Why Most Sports Gamblers Lose Money
It’s a widely known concept that the vast majority of sports bettors are going to lose money. The most popular concept is that 90-percent of sports gamblers will lose money over the course of the year, but that doesn’t stop people from wagering on sports. When those bettors eventually go broke and cannot wager anymore, there’s always somebody else waiting to take their place in line.
The number one reason most sports gamblers lose isn’t because of poor picks but instead is because of poor money management. There are far more bettors who can pick winners than there are who can make money, and money management is the key.
Betting $50 on one game and $500 on another is a sure way to find yourself separated from your cash in the long run, just as betting 50-percent of your bankroll on one game will ultimately lead to disaster. A sports bettor may win a few games when betting more than they should, but eventually, the loss, or losses, will come and the bettors end up in trouble.
Doubling up after wins or losses is another recipe for disaster, and is a common mistake many bettors make, including those who have been betting for many years.
If you’ve ever read books on sports betting, you’ll find that nearly everyone has at least one chapter devoted to money management and that isn’t because authors enjoy writing about it. It’s because it is that important.
Betting on the Wrong Events
It’s no secret that football and basketball are the two sports that receive the majority of the betting dollars, just as it’s no secret that most long-time sports bettors will say those are probably the two toughest sports to show a long-term profit in.
The sport of choice for most professional gamblers is baseball, which happens to rank well below the top two sports in the amount of money received. Hockey is another sport that many long-time bettors believe can give the sports gambler an advantage over the sportsbook, but hockey nets less than even baseball.
A sports bettor doesn’t have to particularly like baseball or hockey. As long as they like money, those are two sports that should be followed, or at least find somebody who is a good baseball or hockey handicapper and follow their plays.
Lack of Knowledge
Most sports bettors know just enough to make them dangerous, as there is a great deal of difference between being knowledgeable in the NFL and being knowledgeable in NFL betting. Being able to name the starting offensive line for the Dallas Cowboys isn’t likely to help a person win a bet.
What many sports bettors don’t realize is that they’re actually competing against other bettors who spend countless hours on handicapping, studying trends, injuries, and betting angles.
If you don’t have the time to study the games try to find somebody who does, whether it be on a posting forum, a reputable sports service, etc., but don’t assume you know more than everyone else.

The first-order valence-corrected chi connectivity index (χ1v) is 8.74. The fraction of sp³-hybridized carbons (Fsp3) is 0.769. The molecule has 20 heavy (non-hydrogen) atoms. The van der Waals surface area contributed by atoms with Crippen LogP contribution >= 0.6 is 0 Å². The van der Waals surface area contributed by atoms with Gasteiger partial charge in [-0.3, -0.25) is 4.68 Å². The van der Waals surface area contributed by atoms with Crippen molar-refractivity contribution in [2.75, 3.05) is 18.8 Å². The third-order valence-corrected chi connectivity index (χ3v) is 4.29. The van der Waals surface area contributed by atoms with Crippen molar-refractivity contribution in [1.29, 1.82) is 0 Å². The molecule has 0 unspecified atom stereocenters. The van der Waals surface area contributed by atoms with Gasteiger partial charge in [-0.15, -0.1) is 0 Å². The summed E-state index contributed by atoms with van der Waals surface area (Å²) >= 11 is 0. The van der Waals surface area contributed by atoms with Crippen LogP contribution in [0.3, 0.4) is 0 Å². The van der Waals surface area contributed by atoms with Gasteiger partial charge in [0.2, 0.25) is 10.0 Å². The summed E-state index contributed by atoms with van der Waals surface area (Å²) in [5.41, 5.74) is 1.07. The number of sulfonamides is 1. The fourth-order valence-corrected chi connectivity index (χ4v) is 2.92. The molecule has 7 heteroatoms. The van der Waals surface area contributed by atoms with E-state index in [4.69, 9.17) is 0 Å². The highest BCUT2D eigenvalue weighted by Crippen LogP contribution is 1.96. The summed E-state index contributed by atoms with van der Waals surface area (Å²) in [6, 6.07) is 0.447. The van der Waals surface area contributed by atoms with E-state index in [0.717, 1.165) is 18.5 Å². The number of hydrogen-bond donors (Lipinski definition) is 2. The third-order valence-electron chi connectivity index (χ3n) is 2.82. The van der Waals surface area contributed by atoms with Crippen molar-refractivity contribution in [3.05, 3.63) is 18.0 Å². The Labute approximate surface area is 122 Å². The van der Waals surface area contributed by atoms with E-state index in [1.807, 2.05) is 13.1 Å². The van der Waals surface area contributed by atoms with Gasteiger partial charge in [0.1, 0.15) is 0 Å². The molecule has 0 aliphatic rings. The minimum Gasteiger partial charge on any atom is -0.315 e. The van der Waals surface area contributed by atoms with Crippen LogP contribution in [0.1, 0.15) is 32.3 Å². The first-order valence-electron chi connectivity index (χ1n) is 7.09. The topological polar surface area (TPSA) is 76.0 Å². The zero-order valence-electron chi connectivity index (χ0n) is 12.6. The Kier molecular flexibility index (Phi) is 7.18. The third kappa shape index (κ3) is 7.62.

There is the old joke of a sports bettor who loses week after week, and finally, his bookie starts to feel sorry for the guy and suggests that he might want to try betting hockey.
“Hockey! I don’t know anything about hockey!”
Betting Too Many TV Games
There are a large number of sports bettors who feel if a game is televised, it’s their duty to have a wager on the contest. While this didn’t create much of a problem years ago, there are so many games televised now, that bettors can easily have seven or eight wagers on a single night, and even more on the weekend.
Typically, the lines are the sharpest on televised games, as the oddsmakers and sportsbooks realize that those games will be bet the heaviest.
If you have to have a wager on every televised game, those bets should be much smaller than your typical bets, somewhere around one-fourth of the amount. I’ve seen a number of solid handicappers lose money over time by betting the same amount, if not more, on games that are televised than they do on games they honestly believe are good bets.
This is a relatively new one for sports bettors to deal with, as many online sportsbooks now have casino-style gaming, which is too much for some sports bettors, including some very good sports bettors, to walk away from. It’s not unheard of for a solid sports bettor to generally show a profit each week, but give that money back, plus a little extra, playing the casino games their sportsbooks offer.
There’s always the legitimacy of online casinos to worry about, as well. It’s one thing to be at a blackjack table and see the dealer draw a 5 to their 16 to beat your 20, but it’s a bit different when it takes place online.
It’s easy to see the allure. Why try to grind out a small profit betting sports, when you can hit a Royal Flush playing video poker and quickly win $1,000 or $4,000? If this is a problem for you try e-mailing the sportsbook and ask them to block you from their casino.
There isn’t any one key to becoming a winning sports bettor, but those who practice money management, put in some time, and practice discipline, are generally a step above the majority of bettors.